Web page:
Chris Jericho’s Provided Exactly What AEW Needed From Him

In recent years, WWE has been under scrutiny for their usage of legends. While guys like Chris Jericho was still a popular act with their audience on a part time schedule, others with the most notable being Bill Goldberg, have not. The difference couldn’t be more drastic, as Chris Jericho in his final years was putting over anybody with opposable thumbs, including Bray Wyatt and Kevin Owens. Both tremendous talents, but had used Jericho to elevate their personas. Bill Goldberg, however, who is now back in the Universal Championship fold again, defeated both as they were the hottest acts in wrestling in relatively quick fashion.

With a majority of the hardcore base once again terrified of the prospect of Bill Goldberg regaining the Universal Championship from Roman Reigns, Jericho has spent the last two years tearing it up in New Japan Pro Wrestling and more recently All Elite Wrestling, the latter of which recently brought in Sting. In the meantime, a lot of critics of AEW are criticizing AEWs decision to bring in legends. This, however, is nothing new. The contrast between how AEW uses their nostalgia acts and how WWE does is overwhelming. Legends such as Jake Roberts, Tazz, The Brainbusters and Vickie Guerrero are passing on their invaluable knowledge on the business while being presented on television in manager roles and establishing credibility to acts such as Nyla Rose, Ricky Starks, Lance Archer and Will Hobbs and further cementing the already established characters for Dax Harwood, Cash Wheeler and Cody Rhodes. On the contrary, the WWE has given Goldberg the belt only to lose it in his first defense and halt the momentum of a red hot superstar multiple times now. Managers used to be the big thing. When a wrestler was too old to add value inside of the squared circle, they’d become a manager much like Mr. Fuji, who gave instant credibility to a tremendous Intercontinental Champion Don Muraco back in the 1980s. The days of a Freddie Blassie or a Lou Albano are long gone, but AEW has revived this notion in a way that show’s that what’s old is new again, hiding the flaws of some of their greener talent.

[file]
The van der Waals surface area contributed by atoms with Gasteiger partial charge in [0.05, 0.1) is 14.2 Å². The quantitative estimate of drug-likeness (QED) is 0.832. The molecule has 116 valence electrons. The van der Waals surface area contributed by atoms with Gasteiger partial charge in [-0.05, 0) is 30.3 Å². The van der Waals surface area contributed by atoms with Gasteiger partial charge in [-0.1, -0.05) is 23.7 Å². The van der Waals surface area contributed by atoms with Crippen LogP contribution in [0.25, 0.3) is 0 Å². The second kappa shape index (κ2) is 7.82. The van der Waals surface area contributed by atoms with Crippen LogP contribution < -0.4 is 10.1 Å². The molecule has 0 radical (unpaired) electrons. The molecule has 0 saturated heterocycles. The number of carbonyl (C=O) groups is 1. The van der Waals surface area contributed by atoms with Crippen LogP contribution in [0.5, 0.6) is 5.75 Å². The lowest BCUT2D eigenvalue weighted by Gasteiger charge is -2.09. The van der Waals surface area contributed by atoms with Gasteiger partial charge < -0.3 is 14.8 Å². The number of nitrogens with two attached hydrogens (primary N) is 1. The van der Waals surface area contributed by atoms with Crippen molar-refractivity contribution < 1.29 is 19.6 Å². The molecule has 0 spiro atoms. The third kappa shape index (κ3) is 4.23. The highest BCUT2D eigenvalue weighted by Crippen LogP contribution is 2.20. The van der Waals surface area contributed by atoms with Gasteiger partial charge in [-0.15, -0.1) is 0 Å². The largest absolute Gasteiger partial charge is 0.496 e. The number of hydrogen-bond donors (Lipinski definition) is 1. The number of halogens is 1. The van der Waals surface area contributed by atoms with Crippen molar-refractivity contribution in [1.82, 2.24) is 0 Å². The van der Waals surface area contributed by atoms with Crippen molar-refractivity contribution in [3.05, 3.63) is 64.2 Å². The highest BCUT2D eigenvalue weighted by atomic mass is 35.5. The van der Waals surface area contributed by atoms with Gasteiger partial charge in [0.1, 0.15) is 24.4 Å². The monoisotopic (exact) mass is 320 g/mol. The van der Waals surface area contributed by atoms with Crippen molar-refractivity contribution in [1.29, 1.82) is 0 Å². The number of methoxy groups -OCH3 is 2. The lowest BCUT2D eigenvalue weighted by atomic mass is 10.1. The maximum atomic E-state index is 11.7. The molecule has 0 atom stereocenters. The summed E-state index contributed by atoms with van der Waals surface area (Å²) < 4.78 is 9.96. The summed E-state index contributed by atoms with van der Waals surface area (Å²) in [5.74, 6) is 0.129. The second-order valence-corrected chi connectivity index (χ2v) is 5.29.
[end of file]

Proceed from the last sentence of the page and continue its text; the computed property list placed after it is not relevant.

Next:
Perhaps, I’m longing for days of old where I could be entertained by Jimmy Hart or James E. Cornette get their comeuppance. A manager can add so much to a performer’s presentation, exhibit A being what Paul Bearer added to the early Kane persona. Exhibit B would be what Afa added to the persona of the Headshrinkers in the early 1990s. Exhibit C would be what Melina added to MNM in the mid-2000s.

There are so many other great ways to utilize legends. Back in 2002, Hulk Hogan made Brock Lesnar by passing out to the bearhug, essentially saying that Brock Lesnar killed Hulkamania. Bob Backlund in 1994 got absolutely squashed but it made Kevin Nash. Ric Flair put over anybody and everybody from 2002-2007. Mick Foley with Edge in 2006. Batista submitting to Daniel Bryan in the main event of WrestleMania 30. Mickie James NXT appearance against Asuka. Bruno Sammartino was going to make Randy Savage before he had a falling out with Vince McMahon. Historically, the older crop is there to establish the younger crop in the eyes of the audience. This is what Diamond Dallas Page did for Maxwell Jacob Friedman, Matt Hardy for Sammy Guevara, among other examples. WWE has not done this, whether it be with Goldberg, The Undertaker or most anybody else.

Recently, some defenders have tried to justify Goldberg’s involvement by pointing to AEW’s Chris Jericho. Chris Jericho, a thirty year veteran of the industry, is arguably the greatest of all-time. He main evented WrestleMania in the Skydome, he was the first Undisputed Champion, he is one of the biggest draws in professional wrestling history. He stunned the wrestling world in January of 2019 by inking a three-year commitment with AEW at their inaugural press conference. He defeated Adam Page at All Out to become the first AEW World Champion.

The idea wasn’t that AEW gave an older talent their championship. The idea was that whoever defeated Chris Jericho is an instant draw, unlike Bill Goldberg who dropped his Universal Championship to an already-established UFC Heavyweight Champion. Chris Jericho was brought into AEW to bring eyes, at which point he has given them a broader audience. He was brought in to help establish characters on their television program. As a full-time talent (unlike a Goldberg, Undertaker, Edge or any other legend they’ve recently brought back), he’s done just that.